3. What a great film. Finally we have got away from the dark art house rubbish. I didn’t care if the stockmen looked a bit like American coyboys or any other minor faults. This is great entertainment. My only criticism was the M rating which stopped Kids from enjoying it as well.

  4. It is such a weird mix of styles. Luhrmann has invented a new genre of Romantic Comedic Social-Realism Western War movie and no part of the movie works. The studio stuff is woeful – it felt like Mel Brooks was about to burst into the movie or Audie Murphy if Mel couldn’t make it. I really wanted to like it and believed I would but Nicole dressed as something out of Chitty Chitty Bang Bang and slo-mo shots of Hugh washing together with Jack Thompson being a cross between something from Barry McKenzie and a Carry On movie… Didn’t do it for me.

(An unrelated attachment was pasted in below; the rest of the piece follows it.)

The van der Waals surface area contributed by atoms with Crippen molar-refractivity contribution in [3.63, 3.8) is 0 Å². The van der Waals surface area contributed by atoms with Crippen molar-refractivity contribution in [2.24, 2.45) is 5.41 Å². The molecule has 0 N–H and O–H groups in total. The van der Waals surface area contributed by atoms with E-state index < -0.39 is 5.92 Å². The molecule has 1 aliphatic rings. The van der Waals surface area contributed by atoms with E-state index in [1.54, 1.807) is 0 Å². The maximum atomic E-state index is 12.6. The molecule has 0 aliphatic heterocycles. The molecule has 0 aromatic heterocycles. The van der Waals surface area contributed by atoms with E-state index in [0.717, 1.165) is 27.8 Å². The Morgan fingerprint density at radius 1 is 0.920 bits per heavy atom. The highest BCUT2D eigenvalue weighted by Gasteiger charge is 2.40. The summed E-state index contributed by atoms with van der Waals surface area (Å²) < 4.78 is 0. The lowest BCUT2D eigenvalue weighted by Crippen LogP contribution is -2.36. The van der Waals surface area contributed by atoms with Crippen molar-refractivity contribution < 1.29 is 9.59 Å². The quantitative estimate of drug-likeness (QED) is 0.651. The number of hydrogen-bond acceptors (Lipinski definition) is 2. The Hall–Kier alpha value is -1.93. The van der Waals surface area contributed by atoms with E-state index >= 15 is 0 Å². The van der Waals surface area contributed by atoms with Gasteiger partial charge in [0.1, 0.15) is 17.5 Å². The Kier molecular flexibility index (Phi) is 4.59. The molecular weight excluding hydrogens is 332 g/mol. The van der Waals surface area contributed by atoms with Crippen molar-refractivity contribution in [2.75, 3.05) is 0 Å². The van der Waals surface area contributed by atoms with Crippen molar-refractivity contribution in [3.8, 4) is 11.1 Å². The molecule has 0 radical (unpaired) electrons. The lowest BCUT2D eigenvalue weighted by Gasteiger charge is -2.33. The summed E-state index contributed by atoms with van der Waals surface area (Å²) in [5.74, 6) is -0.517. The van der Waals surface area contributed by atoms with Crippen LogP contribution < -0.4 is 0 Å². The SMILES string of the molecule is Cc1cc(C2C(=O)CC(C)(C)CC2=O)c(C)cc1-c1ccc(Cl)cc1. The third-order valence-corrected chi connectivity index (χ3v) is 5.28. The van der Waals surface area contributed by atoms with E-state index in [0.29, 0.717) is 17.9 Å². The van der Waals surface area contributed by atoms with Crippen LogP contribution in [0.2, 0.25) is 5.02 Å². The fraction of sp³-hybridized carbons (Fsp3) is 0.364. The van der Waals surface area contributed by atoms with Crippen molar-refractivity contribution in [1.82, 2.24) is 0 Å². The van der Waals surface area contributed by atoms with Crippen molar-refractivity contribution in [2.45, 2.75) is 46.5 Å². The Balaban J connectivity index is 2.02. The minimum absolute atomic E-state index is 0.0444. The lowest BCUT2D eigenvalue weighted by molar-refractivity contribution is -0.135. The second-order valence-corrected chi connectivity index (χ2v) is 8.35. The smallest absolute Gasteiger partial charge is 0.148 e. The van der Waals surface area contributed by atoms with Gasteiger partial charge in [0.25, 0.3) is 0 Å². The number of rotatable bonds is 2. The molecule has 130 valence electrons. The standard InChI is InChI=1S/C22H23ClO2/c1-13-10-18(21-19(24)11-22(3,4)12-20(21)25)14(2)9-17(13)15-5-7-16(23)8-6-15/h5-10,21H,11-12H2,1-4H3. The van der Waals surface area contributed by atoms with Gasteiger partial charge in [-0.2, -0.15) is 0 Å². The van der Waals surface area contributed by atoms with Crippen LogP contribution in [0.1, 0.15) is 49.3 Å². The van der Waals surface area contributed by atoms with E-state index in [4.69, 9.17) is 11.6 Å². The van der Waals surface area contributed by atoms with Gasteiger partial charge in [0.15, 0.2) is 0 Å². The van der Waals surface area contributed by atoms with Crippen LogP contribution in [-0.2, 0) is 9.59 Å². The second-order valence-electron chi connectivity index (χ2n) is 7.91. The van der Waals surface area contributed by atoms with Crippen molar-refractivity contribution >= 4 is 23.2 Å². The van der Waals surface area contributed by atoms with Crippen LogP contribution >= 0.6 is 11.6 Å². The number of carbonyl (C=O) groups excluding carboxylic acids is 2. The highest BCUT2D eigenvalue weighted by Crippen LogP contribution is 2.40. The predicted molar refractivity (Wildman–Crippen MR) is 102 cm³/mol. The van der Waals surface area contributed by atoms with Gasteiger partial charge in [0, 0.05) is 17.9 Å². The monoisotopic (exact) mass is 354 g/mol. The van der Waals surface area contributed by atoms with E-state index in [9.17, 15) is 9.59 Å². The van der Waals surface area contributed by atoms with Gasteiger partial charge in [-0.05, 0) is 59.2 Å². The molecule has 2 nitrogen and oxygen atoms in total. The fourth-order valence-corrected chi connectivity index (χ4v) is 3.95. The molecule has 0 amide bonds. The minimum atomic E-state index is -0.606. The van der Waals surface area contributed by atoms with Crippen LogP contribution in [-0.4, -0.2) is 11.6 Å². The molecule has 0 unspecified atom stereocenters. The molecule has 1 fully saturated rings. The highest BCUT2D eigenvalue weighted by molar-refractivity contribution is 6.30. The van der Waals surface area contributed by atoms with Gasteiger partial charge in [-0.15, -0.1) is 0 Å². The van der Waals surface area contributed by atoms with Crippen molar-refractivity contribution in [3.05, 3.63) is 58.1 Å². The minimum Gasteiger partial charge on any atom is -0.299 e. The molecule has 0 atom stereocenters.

5. Well Baz has us all talking hasn’t he?? Be it annoying as it is, the over promotion nearly killed it!! I don’t think it was nessesary, I bet the budget was totally blown. I would like to to see the film out of obligation to support the local film industry. I’m fortunate enough to know many people whom worked on this project and I would be delighted to see more “Australian film makers” like BAZ and take the risk. I look forward to seeing it with reasonable expectations!!!

  6. definitely agree with you on that one – the whole marketing frenzy/media circus surrounding Australia had me completely turned off. Which is kind of sad, because it will turn away a lot of people. I know that if I didn’t have to review it, I probably would have stayed away. And it turned out to be really good. So, there you go.